Links I liked

The photo shows a bar of chocolate with Ghanaian adinkra symbols printed on itEdible art from 57 Chocolate in Ghana

The image shows a tweet reading, "my dream is to send a rural African village girl to Mars in a spaceship designed, built, and launched in Africa" - Elsie Kanza, WEFDreaming big (source)

  • Song of the week: Run, don’t walk, to listen to “Republique Amazone,” the debut album from new West African supergroup Les Amazones d’Afrique.  Angélique Kidjo, Kandia Kouyaté, Mamani Keita, Mariam Doumbia, Mariam Koné, Massan Coulibaly, Mouneissa Tandina, Nneka, Pamela Badjogo and Rokia Koné all in one place!

Links I liked

The image shows a Ghanaian woman in a white shirt and printed dress standing in front of a banana groveOne of a wonderful series of portraits from Ghana’s first female professional photographer

  • Every headline ought to be about the horrific scale of the food crises in South Sudan, Somalia and Nigeria.  Here’s how to help.  This portrait of daily life in South Sudan is deeply saddening.
  • Video of the week: in our current geopolitical climate, Gato Preto‘s recent song “Take a Stand” feels very appropriate.  The outfits are totally on point as well.

A little better all the time

The image shows a series of graphs documenting improvements in global health and governance over the last 200 years

On the off chance you’ve not seen these graphs yet, they’re a fantastic reminder of the slow and ultimately hopeful progress of development.  I wrote about this earlier at Progressive Action Daily:

For many people, 2016 felt like a year filled with injustice and loss.  There is undoubtedly a great deal of work still to be done to make our society more just and inclusive.  However, it’s also worth reflecting on the fact that societies around the world have made huge strides in improving average well-being over the last 200 years.  At Our World in Data, Max Roser shares six key charts of long-run global improvements in health, education, and governance.  And these improvements happened because people kept working for them, even when things felt difficult.  Let’s commit to do the same in 2017.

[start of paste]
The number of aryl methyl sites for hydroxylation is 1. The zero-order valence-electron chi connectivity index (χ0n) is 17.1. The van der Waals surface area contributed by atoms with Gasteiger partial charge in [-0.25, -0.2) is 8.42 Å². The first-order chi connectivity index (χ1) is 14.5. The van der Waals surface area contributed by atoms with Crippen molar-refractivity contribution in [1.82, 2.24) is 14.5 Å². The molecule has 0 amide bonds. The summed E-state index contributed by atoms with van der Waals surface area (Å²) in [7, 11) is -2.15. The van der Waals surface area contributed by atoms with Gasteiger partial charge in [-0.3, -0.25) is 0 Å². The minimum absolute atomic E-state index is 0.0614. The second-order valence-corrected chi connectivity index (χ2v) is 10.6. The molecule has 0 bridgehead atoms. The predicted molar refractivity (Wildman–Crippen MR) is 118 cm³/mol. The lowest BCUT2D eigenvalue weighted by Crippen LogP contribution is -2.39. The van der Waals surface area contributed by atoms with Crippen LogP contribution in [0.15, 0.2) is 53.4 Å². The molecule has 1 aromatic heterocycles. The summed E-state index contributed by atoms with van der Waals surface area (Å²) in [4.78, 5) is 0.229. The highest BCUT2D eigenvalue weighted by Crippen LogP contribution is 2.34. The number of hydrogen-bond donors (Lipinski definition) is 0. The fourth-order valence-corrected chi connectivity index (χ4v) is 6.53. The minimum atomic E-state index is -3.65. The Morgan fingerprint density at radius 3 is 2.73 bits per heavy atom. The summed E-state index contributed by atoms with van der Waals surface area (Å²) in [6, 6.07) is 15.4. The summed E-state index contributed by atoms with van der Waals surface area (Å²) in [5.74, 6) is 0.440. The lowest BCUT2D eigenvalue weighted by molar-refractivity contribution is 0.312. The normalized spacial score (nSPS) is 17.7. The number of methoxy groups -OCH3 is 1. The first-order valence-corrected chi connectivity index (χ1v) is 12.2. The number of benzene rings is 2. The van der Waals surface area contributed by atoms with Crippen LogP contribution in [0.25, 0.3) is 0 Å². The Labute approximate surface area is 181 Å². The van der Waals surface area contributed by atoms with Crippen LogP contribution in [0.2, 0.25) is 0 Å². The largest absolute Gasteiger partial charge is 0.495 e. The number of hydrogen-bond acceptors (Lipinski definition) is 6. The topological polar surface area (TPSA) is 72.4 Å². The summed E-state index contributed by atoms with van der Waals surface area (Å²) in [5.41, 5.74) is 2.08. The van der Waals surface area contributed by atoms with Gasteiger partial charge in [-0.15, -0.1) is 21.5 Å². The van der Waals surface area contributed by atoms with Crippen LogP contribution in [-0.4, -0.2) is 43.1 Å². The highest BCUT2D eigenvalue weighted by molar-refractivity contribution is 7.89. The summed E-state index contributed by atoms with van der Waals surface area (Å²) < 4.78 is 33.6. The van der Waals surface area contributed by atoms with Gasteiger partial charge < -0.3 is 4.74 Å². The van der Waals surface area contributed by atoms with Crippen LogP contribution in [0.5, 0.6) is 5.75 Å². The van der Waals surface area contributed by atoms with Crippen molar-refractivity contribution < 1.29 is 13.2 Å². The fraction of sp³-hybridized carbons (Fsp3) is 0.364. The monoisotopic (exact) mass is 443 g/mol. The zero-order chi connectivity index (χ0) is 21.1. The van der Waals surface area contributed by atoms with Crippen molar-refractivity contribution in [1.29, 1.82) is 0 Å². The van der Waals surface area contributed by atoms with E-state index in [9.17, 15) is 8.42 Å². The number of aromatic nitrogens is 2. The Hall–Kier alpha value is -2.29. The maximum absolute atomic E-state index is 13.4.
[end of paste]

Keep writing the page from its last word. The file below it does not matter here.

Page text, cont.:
Decolonizing African studies

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The team at Democracy in Africa has done a major public service by putting together a very long reading list of articles on African issues by African scholars.  I’m reproducing it here.  If you need access to a gated article, just let me know and I’ll see if I can get it through Berkeley.  Other useful resources include the Oxford Bibliographies list for African studies and African Journals Online.

Links I liked

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From Gerry Simpson on Twitter: “Lebanon – size of UK’s Devon & Cornwall regions – shelters 1.5 million refugees while whole of UK has about 150,000”

  • Satire: The Gospel According to Nigeria. “In the beginning the British created the Northern and Southern protectorates. Now, the nation was formless and empty and darkness covered our collective identity…”  Not satire: Uganda invests US$88K in a “porn-detecting machine

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Links I Liked

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  • Why are so many African flags red, yellow and green?  It may be connected to Ethiopia’s successful resistance to colonialism (although Ken Opalo raises other posibilities in the comments)
  • Song of the week: Subculture Sage‘s remarkable new video “Gold” documents a day in the life of an informal gold miner in Zimbabwe